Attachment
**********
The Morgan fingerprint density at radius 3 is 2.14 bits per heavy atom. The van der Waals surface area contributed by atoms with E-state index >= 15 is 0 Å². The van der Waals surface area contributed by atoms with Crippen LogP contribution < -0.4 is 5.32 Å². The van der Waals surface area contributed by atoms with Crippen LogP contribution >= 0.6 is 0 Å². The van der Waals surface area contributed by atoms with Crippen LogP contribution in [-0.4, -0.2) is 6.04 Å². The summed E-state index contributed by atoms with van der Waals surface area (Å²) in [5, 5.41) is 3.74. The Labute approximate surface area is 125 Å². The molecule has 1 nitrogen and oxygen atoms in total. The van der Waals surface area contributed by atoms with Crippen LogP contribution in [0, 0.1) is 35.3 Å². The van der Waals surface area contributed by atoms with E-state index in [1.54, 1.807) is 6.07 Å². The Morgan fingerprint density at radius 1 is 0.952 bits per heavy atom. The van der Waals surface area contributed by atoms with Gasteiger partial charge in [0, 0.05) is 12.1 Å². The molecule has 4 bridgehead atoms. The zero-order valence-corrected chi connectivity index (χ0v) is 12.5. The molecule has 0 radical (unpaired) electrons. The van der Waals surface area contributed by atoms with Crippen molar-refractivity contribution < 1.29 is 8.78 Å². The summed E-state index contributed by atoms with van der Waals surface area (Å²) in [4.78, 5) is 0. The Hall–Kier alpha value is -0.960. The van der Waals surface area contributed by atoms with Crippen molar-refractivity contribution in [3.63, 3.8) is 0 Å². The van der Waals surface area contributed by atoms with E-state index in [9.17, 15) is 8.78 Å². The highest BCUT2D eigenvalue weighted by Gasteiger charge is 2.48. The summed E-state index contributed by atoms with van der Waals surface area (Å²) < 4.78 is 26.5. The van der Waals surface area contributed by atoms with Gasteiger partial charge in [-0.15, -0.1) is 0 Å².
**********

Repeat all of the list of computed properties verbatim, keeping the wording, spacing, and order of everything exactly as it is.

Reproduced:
The Morgan fingerprint density at radius 3 is 2.14 bits per heavy atom. The van der Waals surface area contributed by atoms with E-state index >= 15 is 0 Å². The van der Waals surface area contributed by atoms with Crippen LogP contribution < -0.4 is 5.32 Å². The van der Waals surface area contributed by atoms with Crippen LogP contribution >= 0.6 is 0 Å². The van der Waals surface area contributed by atoms with Crippen LogP contribution in [-0.4, -0.2) is 6.04 Å². The summed E-state index contributed by atoms with van der Waals surface area (Å²) in [5, 5.41) is 3.74. The Labute approximate surface area is 125 Å². The molecule has 1 nitrogen and oxygen atoms in total. The van der Waals surface area contributed by atoms with Crippen LogP contribution in [0, 0.1) is 35.3 Å². The van der Waals surface area contributed by atoms with E-state index in [1.54, 1.807) is 6.07 Å². The Morgan fingerprint density at radius 1 is 0.952 bits per heavy atom. The van der Waals surface area contributed by atoms with Gasteiger partial charge in [0, 0.05) is 12.1 Å². The molecule has 4 bridgehead atoms. The zero-order valence-corrected chi connectivity index (χ0v) is 12.5. The molecule has 0 radical (unpaired) electrons. The van der Waals surface area contributed by atoms with Crippen molar-refractivity contribution < 1.29 is 8.78 Å². The summed E-state index contributed by atoms with van der Waals surface area (Å²) in [4.78, 5) is 0. The Hall–Kier alpha value is -0.960. The van der Waals surface area contributed by atoms with Crippen molar-refractivity contribution in [3.63, 3.8) is 0 Å². The van der Waals surface area contributed by atoms with E-state index in [9.17, 15) is 8.78 Å². The highest BCUT2D eigenvalue weighted by Gasteiger charge is 2.48. The summed E-state index contributed by atoms with van der Waals surface area (Å²) < 4.78 is 26.5. The van der Waals surface area contributed by atoms with Gasteiger partial charge in [-0.15, -0.1) is 0 Å².